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Biden breaks away from 2020 pack in South Carolina
Joe Biden has broken away from the pack in South Carolina, maintaining a crucial early lead that could function as a failsafe for the former vice president's primary campaign.
With the Iowa caucuses roughly two weeks away, the race in the Hawkeye State is knotted among four candidates: Biden, Sen. Bernie Sanders (I-Vt.), Sen. Elizabeth Warren (D-Mass.) and former South Bend, Ind., Mayor Pete Buttigieg.
But he has largely broken away in South Carolina, the fourth early voting state and the first in which black voters make up a majority of the Democratic electorate.
A Fox News poll this month showed Biden leading the pack in the state with 36 percent support among likely Democratic primary voters, a more than 20-point lead over the second-place candidate, billionaire philanthropist Tom Steyer. Among black voters in the state, Biden registered 43 percent support, while Steyer notched 16 percent.
"Biden has the African American support here, and that support is not just wide; it's deep," said Antjuan Seawright, a South Carolina-based Democratic strategist.
Biden's lead in South Carolina could begin to collapse if he performs worse than expected in the first three states. But for now, his allies see the Palmetto State as a friendly territory for the former vice president that could act as a springboard for his campaign heading into Super Tuesday, when voters in 14 states, including California and Texas, will head to the polls.
That doesn't remove pressure on Biden in other early primary and caucus states, said Caitlin Jewitt, an assistant professor of political science at Virginia Tech, since the South Carolina primary on Feb. 29 may be too long to wait in the nominating contest if he underperforms in Iowa and New Hampshire.
But Jewitt added that the Iowa caucuses and New Hampshire primaries could have less significance in 2020 than in years past when they traditionally acted as kingmakers.
"I think 2020 has the potential to be different, in large part because we have four candidates who are neck and neck in Iowa," Jewitt said. "It's also possible that a different candidate wins Iowa and New Hampshire. If that happens, we don't necessarily have a front-runner."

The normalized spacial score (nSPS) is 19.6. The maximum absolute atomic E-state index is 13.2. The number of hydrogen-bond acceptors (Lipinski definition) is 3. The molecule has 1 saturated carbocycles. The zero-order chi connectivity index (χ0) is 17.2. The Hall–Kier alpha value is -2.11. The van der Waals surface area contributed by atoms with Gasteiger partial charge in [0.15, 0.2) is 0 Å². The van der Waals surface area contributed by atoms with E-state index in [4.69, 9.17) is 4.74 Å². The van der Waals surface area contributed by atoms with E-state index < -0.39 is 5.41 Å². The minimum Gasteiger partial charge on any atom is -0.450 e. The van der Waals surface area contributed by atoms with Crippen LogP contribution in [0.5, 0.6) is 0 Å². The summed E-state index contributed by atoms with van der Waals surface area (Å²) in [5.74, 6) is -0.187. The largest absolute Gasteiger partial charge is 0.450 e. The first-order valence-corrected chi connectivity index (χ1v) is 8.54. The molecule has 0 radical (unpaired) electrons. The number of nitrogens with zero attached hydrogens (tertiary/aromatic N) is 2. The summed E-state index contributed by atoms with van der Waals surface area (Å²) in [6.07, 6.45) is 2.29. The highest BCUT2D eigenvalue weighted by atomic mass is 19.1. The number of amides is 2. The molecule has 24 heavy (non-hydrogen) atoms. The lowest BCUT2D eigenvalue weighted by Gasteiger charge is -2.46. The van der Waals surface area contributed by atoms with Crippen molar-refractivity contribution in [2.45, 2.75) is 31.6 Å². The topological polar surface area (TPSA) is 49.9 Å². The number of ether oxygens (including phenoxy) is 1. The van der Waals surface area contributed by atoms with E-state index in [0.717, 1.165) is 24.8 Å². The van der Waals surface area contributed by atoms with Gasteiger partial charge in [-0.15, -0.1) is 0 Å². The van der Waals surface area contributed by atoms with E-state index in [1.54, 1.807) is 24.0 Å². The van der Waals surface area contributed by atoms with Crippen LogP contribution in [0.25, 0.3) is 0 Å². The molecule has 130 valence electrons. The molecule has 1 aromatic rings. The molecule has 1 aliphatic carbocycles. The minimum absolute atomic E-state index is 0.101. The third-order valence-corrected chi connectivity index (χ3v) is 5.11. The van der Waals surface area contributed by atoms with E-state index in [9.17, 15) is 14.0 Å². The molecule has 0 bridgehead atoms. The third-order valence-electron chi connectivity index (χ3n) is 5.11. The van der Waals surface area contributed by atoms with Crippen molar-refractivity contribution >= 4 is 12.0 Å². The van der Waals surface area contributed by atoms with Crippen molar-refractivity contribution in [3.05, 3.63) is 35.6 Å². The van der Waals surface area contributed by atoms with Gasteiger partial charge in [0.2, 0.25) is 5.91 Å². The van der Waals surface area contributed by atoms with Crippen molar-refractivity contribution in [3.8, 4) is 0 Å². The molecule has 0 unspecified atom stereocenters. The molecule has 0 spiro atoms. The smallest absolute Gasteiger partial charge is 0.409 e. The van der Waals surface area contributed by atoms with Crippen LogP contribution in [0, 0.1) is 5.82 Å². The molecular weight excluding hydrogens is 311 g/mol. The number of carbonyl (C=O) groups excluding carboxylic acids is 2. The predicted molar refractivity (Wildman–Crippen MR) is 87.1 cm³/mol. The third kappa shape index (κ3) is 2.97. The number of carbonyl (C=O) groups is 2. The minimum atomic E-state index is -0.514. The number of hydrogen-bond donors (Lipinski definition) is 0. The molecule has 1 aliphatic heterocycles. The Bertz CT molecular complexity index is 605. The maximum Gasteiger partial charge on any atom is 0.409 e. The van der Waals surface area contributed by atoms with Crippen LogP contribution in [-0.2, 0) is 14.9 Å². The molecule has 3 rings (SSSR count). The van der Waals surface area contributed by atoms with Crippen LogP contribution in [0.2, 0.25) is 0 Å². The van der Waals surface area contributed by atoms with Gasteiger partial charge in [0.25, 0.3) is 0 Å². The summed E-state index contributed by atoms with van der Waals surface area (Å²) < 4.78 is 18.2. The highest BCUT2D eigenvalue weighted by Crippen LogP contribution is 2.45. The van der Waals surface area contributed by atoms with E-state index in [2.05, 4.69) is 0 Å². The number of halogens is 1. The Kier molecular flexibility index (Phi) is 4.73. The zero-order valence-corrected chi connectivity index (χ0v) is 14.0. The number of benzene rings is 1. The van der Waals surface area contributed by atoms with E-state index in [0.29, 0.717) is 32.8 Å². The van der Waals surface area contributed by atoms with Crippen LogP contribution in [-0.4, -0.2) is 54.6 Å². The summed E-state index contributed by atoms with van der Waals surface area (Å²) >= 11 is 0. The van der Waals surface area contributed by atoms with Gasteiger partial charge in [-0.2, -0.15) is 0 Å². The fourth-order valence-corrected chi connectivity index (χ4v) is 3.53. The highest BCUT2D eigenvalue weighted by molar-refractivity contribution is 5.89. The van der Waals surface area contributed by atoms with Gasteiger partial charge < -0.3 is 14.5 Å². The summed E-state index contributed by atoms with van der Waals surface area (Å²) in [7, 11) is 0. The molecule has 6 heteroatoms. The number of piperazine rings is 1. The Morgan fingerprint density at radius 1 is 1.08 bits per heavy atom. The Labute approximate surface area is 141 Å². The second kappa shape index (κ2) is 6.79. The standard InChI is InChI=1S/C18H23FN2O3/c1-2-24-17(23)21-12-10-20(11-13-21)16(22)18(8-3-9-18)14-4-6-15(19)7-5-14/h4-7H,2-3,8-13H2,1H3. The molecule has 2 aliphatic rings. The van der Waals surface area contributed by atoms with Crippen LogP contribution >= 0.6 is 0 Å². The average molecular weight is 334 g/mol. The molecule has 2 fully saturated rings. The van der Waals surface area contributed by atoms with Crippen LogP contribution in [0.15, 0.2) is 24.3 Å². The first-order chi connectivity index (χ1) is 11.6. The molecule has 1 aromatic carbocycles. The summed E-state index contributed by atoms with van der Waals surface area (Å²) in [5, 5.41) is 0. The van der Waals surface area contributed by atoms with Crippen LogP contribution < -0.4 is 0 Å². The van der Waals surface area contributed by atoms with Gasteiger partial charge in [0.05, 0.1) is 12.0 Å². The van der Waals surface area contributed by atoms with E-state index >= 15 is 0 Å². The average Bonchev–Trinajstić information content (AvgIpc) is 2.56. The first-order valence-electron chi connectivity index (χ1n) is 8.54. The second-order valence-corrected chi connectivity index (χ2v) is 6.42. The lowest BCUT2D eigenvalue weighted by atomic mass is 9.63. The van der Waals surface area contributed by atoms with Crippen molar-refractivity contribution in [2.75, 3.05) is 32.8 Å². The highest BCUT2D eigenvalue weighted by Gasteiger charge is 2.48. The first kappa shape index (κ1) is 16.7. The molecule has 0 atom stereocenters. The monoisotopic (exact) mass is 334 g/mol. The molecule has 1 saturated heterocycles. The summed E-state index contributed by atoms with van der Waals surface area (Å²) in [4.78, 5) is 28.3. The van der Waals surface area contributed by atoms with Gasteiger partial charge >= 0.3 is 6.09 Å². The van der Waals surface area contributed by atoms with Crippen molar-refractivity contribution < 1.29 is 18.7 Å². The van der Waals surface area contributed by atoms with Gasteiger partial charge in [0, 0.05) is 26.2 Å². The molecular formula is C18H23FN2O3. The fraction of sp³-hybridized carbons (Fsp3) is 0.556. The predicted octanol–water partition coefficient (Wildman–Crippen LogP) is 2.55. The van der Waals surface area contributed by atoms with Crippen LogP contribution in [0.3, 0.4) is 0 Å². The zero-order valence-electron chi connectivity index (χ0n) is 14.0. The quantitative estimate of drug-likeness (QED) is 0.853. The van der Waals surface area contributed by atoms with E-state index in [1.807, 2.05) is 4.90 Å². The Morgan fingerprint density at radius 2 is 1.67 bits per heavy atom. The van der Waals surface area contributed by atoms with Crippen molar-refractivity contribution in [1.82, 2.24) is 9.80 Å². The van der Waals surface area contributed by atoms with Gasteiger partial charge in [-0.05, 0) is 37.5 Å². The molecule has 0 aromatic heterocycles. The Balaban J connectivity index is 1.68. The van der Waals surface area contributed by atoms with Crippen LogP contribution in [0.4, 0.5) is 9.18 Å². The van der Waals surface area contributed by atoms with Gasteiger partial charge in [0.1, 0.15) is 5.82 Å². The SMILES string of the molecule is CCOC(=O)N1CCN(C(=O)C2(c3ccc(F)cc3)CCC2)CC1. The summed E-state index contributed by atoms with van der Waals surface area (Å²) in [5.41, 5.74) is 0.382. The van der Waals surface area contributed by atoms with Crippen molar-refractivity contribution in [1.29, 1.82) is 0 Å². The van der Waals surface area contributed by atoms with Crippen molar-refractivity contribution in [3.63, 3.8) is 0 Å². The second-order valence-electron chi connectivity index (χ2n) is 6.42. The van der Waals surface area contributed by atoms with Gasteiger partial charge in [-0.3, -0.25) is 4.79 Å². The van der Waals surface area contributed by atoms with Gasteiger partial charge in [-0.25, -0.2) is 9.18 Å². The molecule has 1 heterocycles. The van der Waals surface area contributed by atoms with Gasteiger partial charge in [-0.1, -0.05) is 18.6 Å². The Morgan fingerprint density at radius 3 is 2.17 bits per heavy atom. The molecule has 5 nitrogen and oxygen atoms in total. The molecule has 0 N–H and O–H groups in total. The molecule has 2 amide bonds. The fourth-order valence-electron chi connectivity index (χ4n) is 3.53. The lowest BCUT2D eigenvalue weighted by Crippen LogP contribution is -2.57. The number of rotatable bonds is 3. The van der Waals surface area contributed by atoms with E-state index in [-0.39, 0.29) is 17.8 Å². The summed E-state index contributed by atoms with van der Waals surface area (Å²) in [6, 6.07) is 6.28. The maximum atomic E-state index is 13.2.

Jewitt said that such a circumstance would make South Carolina even more important for Biden.
"If he can win South Carolina by big margins, then that's good media coverage the day or two before Super Tuesday," Jewitt said.
Bernice Scott, a former Richland County councilwoman and the founder of the activist group Reckoning Crew, which has endorsed Biden, said that the former vice president's support in South Carolina owes in part to years of politicking in the state, even before former President Obama tapped him as his running mate in 2008.
Unlike other candidates, she said, Biden is a known quantity in South Carolina - and his relationship with Obama certainly doesn't hurt.
South Carolina's significant African American population sets it apart from other early primary and caucus states, such as Iowa and New Hampshire, which are predominantly white.
"You have to build relationships, and over the years, not only with President Obama, Vice President Biden has always been an advocate for rural communities and people of color," Scott said. "Not only black people but everybody."
Biden's outsize lead in South Carolina has made him a key target for rival campaigns, including that of Sanders, who gained the lead in a landmark poll of Iowa Democratic caucusgoers this month and is seen as one of Biden's fiercest rivals.
In an op-ed published this week in The State newspaper, Nina Turner, a former Democratic state senator in Ohio and co-chairwoman of Sanders's campaign, argued that Biden had "repeatedly betrayed black voters to side with Republican lawmakers and undermine our progress."
"In standing with Sanders over Biden, we will declare that we are not going backward - we are going forward into a future of empowerment and equality for all," Turner wrote, pointing to Biden's past support for so-called "tough on crime" legislation and a 2005 bill tightening bankruptcy rules as evidence that he had worked against the interests of black voters.
Scott scoffed at Turner's claims, suggesting it was condescending to black voters in South Carolina.
"A black woman who doesn't live in South Carolina is telling black people what they should or shouldn't do?" Scott asked. "We don't play that game here."
To be sure, the state of the race remains fluid, and even Biden's allies concede that South Carolina isn't foolproof. In the Fox News poll this month, nearly half of the respondents surveyed - 48 percent - said they could still change their minds on who they will support before the primary.
Even so, Biden appears to have the firmest support in the state. Fifty-nine percent of those voters who are supporting the former vice president said they will definitely vote for him, while only 39 percent said it's possible that they'll change their mind, according to the Fox News poll.
"I wouldn't say he's got a lock on it, but I think he's well positioned to come up first, minus any stumbles or bumps or bruises," Seawright, the Democratic strategist, said.
Biden is expected to travel to South Carolina on Monday for a Martin Luther King Jr. Day rally at the statehouse in Columbia, an annual event that has become a key stop for Democratic presidential candidates.
He won't be alone, however. Sanders is also set to attend the rally.